In addition to incredible wildlife safaris, the park provides a great cultural experience where you can meet some of the Maasai and visit a traditional village. Of course, this is also a fantastic place to see the world-famous Mount Kilimanjaro. As the world’s highest free-standing mountain, Mount Kilimanjaro is the jewel in the park and makes a fantastic backdrop while on safari, which is actually located just across the border in Tanzania.

The habitats to enjoy in the park include savanna grasslands, wetlands, and woods. The scenery of the park is incredible and although the mountain itself can be obscured with could cover, the mountain often reveals itself at dawn and dusk. You will have some fantastic wildlife experiences within the park and you can choose to explore the park on game drives, horseback rides, and walking safaris. There are a number of fantastic lodges in the park, including some very comfortable luxury options.

Tsavo East National Park & Tsavo West National Park

When taken together, this is one of the largest national parks in Kenya and the Tsavo East National Park is one of the oldest in the country. The park is named after the Tsavo River, which flows through the protected area. The park was split because of the railway that links Nairobi with Mombasa, which means you will have fantastic views on the train journey and opportunities for seeing different wild animals.

There are a few different natural attractions in the park, such as the Yatta Plateau, which is the world’s longest lava flow at 290 km. You can also enjoy the Lugard Falls, which is a series of white water rapids on the Galana River. But the main attraction is the wildlife and you can see many of the African icons, such as the park’s famous Tsavo lions that lack the usual lion mane. Other animals to see include cheetah, buffalo, African hunting dog, elephants, duiker, gazelle, hyena, leopards, and a variety of others.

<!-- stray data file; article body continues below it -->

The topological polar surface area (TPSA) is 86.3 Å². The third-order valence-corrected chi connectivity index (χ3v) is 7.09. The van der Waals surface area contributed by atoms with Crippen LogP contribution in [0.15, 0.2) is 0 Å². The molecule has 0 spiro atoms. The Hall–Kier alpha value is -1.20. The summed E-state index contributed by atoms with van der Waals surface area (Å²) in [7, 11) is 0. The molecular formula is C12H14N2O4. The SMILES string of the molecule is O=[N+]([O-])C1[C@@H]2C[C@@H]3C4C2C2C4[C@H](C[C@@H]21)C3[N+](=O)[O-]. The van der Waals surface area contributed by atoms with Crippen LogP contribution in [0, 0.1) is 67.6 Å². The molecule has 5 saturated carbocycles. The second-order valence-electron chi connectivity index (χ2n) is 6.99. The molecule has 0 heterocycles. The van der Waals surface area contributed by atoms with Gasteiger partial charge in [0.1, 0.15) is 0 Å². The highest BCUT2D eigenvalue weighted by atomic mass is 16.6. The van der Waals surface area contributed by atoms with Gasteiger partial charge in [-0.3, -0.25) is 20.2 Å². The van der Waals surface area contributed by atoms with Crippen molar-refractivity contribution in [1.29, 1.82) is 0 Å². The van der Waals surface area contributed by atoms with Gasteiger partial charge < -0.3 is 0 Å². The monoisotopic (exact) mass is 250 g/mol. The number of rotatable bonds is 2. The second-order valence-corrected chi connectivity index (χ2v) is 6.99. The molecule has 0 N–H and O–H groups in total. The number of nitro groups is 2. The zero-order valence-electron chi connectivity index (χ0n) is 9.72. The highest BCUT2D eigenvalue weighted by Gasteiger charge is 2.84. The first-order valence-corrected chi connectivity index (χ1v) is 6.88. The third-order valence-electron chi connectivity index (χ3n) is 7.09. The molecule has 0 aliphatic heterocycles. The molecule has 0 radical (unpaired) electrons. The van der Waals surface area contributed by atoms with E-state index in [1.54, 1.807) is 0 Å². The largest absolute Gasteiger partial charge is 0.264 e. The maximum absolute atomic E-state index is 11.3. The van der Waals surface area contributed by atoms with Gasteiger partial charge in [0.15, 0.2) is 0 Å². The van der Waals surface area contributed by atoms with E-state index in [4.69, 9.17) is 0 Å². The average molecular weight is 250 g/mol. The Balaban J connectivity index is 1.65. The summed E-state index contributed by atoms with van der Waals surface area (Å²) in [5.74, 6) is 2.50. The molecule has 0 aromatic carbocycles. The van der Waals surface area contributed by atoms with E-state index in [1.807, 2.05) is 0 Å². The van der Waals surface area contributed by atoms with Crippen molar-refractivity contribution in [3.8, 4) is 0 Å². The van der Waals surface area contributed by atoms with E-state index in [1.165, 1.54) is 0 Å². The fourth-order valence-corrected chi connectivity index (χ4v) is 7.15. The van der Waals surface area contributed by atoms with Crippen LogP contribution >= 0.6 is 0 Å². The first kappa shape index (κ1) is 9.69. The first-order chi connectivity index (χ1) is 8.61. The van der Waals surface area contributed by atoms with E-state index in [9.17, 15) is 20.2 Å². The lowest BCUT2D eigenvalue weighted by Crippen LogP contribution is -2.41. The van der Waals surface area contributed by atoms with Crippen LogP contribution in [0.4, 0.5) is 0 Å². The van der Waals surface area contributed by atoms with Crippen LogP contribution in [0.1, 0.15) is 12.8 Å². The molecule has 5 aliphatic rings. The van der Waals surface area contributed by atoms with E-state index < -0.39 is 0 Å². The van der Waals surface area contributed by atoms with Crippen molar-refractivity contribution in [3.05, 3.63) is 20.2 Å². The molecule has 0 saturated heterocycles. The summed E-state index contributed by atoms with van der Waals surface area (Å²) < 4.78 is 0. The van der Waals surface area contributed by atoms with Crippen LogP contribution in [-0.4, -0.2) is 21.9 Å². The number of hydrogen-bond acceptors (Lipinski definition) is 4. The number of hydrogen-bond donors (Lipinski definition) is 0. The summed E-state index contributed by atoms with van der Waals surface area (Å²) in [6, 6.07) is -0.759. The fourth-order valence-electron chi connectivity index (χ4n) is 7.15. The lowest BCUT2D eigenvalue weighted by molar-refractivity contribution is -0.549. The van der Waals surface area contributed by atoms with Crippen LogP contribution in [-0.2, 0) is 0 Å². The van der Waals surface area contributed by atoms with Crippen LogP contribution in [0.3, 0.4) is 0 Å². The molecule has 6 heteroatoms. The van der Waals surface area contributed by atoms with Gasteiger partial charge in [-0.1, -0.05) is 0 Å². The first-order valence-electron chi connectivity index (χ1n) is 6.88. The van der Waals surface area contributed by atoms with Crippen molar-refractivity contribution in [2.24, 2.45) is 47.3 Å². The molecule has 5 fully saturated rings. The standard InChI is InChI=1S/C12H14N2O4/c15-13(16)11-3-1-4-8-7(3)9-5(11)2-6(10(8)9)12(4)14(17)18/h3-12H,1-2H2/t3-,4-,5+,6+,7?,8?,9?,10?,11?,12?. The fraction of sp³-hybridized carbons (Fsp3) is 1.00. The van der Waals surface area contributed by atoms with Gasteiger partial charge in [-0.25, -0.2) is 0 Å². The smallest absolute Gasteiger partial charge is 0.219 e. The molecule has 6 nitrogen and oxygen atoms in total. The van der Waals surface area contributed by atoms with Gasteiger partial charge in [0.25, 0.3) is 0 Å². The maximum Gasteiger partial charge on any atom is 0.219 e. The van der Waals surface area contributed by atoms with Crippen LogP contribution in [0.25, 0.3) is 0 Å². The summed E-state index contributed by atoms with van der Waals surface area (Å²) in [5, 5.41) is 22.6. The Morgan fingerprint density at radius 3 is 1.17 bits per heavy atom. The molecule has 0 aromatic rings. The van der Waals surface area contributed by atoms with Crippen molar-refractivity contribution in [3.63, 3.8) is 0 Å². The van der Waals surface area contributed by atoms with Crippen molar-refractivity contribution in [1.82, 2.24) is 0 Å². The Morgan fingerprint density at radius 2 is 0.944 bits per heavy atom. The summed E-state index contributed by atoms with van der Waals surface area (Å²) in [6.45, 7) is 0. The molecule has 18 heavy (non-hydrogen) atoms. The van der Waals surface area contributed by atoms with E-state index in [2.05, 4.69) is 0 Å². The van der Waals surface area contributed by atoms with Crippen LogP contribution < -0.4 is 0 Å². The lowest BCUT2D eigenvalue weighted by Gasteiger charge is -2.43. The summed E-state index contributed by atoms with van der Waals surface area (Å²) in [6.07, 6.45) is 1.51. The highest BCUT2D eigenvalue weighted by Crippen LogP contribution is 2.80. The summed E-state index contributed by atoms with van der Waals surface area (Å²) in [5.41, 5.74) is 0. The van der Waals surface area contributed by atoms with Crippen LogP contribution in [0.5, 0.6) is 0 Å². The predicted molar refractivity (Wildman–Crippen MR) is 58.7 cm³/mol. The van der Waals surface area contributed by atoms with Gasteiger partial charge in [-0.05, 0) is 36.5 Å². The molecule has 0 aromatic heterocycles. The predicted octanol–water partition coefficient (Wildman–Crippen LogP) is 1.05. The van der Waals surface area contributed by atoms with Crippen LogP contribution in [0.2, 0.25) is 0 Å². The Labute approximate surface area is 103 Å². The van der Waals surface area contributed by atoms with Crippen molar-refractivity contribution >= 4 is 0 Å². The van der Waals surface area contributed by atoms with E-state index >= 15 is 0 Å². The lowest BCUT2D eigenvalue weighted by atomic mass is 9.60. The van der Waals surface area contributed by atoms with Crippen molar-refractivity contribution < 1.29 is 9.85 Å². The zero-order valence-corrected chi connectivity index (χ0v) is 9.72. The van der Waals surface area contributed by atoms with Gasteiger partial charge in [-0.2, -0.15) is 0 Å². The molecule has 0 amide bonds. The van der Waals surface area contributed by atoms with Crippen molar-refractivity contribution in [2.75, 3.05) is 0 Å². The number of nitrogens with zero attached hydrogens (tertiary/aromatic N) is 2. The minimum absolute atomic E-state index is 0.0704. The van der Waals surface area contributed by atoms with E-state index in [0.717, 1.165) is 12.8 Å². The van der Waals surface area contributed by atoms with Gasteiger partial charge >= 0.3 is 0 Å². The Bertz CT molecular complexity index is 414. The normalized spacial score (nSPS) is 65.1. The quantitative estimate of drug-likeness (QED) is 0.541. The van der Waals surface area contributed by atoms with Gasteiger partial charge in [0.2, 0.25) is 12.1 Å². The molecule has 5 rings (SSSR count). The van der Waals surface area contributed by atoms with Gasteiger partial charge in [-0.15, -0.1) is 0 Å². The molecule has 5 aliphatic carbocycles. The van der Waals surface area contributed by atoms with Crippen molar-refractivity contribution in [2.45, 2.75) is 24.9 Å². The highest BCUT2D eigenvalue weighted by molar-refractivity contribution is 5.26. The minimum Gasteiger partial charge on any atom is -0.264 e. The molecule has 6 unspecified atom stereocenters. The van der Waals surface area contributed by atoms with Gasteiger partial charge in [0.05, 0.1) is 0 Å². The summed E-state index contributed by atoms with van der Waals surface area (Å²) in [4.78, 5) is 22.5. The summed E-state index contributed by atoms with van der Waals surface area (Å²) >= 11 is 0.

In addition to the fantastic mammal sightings in the park, you can enjoy 500 different birds including kingfishers, hornbills, kestrels, buzzards, and ostriches.

Tsavo East National Park

This is the largest of the park sections and contains the flattest ground. The section contains the Yatta Plateau and Lugard Falls. Because of the flatter area and lack of vegetation, it’s often easier to spot more wildlife in this section.

Tsavo West National Park

This section of the park contains more fascinating geography and is more mountainous. The area also contains more swamps and lakes, which makes it the favored section for bird watchers, but also for seeing some of the big game animals, such as elephants, rhino, hippo, lions, and leopards.

There are some fantastic lodges to enjoy in both the Tsavo East National Park & Tsavo West National Park to make the most of your stay and to enjoy safaris to see the animals. Many of the lodges have a waterhole close-by, which means the wildlife comes to you.

Nairobi National Park

The main tourist attraction in Nairobi, the Nairobi National Park is unique as the only national park within a city boundary. From the edge of the city, you can even see giraffes in the distance. The wide open grasslands of the national park are backed by the city’s buildings and you can find a wide variety of iconic wildlife living here, such as lions, giraffes, cheetah, hyenas, buffalo, and a diversity of birdlife.

A historically important protected area, this was Kenya’s first national park and is just 7 km south of the city. You can see the Ivory Burning Monument where the Kenyan President Daniel arap Moi made a statement for conservation by burning 12 tons of ivory at the site back in 1989. This was during a time when hunting of large animals in East Africa was at an all-time high.

Although a small national park at 117 square kilometers (28,963 acres), many animals call the park home and it’s the destination of choice for a great many migrating herbivores. The park is also home to one of Kenya’s healthiest rhino populations.